I feel strongly about this particular point because of a picture Isaw in a magazine. It was a photo essay about troops who are serving inIraq and Afghanistan. And one picture at the tail end of this photoessay was of a mother in Arlington Cemetery, and she had her head onthe headstone of her son’s grave. And as the picture focused in, youcould see the writing on the headstone. And it gave his awards-PurpleHeart, Bronze Star-showed that he died in Iraq, gave his date of birth,date of death. He was 20 years old. And then, at the very top of theheadstone, it didn’t have a Christian cross, it didn’t have the Star ofDavid, it had crescent and a star of the Islamic faith. And his namewas Kareem Rashad Sultan Khan, and he was an American. He was born inNew Jersey. He was 14 years old at the time of 9/11, and he waiteduntil he can go serve his country, and he gave his life. Now, we havegot to stop polarizing ourself in this way.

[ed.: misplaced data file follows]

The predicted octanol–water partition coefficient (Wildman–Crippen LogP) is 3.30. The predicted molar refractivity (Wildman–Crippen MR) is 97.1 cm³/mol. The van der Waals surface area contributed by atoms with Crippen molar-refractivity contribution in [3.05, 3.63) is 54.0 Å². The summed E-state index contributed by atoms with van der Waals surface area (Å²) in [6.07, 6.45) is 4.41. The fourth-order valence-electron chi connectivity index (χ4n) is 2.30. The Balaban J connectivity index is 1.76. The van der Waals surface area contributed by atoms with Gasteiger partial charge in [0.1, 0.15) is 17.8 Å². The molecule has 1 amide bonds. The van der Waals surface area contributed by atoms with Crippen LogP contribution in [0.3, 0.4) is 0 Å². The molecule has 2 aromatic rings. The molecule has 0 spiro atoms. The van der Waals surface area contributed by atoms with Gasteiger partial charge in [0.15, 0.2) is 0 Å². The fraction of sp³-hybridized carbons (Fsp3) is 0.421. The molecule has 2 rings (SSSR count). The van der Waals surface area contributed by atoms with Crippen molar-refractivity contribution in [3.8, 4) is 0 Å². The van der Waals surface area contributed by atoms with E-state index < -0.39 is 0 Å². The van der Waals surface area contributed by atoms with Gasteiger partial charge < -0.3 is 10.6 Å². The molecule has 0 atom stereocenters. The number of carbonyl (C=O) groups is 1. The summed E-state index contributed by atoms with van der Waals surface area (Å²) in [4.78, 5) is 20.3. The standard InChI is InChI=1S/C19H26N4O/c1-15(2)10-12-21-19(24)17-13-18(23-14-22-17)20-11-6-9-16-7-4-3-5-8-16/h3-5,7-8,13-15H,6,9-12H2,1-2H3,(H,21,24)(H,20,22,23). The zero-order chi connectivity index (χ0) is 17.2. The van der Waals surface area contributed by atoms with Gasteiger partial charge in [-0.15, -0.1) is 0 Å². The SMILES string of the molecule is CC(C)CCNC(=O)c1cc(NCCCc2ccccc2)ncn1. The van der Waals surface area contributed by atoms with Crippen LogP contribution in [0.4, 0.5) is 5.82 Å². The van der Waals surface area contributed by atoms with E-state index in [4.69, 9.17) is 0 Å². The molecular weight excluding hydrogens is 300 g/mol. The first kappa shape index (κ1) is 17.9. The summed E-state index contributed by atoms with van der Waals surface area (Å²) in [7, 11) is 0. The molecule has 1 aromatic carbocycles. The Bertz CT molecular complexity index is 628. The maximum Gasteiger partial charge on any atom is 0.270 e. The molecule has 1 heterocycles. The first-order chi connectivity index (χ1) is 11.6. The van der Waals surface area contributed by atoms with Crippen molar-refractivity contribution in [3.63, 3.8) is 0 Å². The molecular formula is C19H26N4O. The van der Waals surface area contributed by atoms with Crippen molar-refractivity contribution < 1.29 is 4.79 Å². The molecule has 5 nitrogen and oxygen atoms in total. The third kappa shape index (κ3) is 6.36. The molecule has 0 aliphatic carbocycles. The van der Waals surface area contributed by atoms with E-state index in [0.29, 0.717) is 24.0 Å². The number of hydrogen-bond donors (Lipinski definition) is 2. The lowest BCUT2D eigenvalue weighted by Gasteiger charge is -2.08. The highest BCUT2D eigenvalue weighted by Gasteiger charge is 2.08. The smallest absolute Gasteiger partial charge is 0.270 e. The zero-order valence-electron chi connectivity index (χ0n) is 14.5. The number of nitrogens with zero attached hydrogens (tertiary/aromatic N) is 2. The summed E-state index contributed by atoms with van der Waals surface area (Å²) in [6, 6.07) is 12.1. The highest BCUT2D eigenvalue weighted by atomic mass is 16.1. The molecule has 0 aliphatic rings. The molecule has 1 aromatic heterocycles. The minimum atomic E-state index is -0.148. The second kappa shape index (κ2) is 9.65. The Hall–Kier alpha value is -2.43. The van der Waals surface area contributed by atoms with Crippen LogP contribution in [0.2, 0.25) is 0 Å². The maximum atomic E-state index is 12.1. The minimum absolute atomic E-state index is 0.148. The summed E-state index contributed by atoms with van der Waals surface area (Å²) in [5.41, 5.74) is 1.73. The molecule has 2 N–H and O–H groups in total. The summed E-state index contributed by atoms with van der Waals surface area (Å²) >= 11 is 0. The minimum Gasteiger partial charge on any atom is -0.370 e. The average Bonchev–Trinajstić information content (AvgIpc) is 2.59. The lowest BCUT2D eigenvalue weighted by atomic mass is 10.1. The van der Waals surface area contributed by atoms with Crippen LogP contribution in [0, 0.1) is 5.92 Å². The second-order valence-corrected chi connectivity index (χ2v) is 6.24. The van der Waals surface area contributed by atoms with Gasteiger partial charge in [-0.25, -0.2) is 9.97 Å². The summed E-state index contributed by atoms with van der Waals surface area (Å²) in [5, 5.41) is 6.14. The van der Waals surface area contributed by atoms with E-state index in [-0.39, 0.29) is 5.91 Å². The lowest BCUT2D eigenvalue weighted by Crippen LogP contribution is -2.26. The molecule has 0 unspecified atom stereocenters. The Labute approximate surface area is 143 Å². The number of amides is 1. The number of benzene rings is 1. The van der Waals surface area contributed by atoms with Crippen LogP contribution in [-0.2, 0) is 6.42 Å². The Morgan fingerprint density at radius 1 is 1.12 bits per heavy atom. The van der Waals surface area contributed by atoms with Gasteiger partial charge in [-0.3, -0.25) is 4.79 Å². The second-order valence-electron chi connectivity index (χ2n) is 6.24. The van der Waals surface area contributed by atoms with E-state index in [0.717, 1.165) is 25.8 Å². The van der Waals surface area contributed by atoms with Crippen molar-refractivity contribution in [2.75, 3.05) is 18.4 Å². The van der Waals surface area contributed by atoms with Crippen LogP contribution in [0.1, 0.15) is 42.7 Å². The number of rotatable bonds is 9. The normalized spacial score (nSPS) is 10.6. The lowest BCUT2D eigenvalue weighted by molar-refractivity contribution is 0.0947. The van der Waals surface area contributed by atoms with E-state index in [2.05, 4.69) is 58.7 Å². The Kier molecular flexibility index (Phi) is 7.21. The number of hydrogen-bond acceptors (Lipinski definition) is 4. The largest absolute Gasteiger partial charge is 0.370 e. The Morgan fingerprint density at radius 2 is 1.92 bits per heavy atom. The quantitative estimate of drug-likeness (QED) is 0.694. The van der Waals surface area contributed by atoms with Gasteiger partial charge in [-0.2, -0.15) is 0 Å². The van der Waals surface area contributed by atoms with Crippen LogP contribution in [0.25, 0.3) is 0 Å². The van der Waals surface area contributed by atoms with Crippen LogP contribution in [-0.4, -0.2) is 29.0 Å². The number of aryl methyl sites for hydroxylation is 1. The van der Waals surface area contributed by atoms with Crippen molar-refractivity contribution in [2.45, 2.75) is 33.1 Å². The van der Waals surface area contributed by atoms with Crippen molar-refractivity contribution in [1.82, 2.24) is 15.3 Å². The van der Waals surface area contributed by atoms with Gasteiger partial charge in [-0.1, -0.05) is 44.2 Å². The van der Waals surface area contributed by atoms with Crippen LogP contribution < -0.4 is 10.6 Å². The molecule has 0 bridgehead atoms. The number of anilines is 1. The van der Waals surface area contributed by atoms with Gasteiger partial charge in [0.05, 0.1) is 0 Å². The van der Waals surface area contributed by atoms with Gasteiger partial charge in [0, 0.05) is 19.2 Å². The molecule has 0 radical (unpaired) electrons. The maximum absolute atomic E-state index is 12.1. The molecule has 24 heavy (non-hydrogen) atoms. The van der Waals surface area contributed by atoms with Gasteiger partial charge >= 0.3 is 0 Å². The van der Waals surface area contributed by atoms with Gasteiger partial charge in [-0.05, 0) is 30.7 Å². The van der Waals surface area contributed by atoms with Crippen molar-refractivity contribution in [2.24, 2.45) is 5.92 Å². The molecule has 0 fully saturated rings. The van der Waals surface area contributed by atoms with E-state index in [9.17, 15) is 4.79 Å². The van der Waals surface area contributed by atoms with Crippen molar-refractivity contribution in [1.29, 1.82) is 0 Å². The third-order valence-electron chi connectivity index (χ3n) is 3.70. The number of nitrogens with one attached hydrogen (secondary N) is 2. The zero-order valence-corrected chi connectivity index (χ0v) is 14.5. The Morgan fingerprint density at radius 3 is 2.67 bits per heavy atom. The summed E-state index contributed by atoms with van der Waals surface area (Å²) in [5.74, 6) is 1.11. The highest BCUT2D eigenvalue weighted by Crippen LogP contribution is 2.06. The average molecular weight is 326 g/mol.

The full story of Kareem Rashad Sultan is indeed moving. But the photo of his mother at his grave – to which Powell refers, is even more so:

080929_slideshowplaton16_p465.jpg

Given the – ahem – Obsession with muslims in our political sphere, it is tragic that Barack Obama has consistently failed to say such a simple thing. I don’t think Obama needs Powell
s endorsement to win the Presidency, but perhaps he will draw some inspiration, and courage, from Powell’s example instead.

UPDATE: here’s the video of Powell’s remarks above:

Colin Powell endorses Barack Obama

posted by Aziz Poonawalla

As I predicted yesterday, Colin Powell has endorsed Barack Obama for President. I think that Powell cuts right to the heart of the matter here:

“We have two wars. We have economic problems. We have health
problems. We have education problems. We have infrastructure problems.
We have problems around the world without allies,” he said. “And so
those are the problems the American people want to hear about, not
about Mr. Ayers, not about who is a Muslim and who is not a Muslim.”

Powell endorsement imminent?

posted by Aziz Poonawalla

Colin Powell is going to be on Meet The Press on Sunday morning, and speculation is rife that he will endorse Barack Obama:

Retired Gen. Colin Powell, once considered a potential running mate for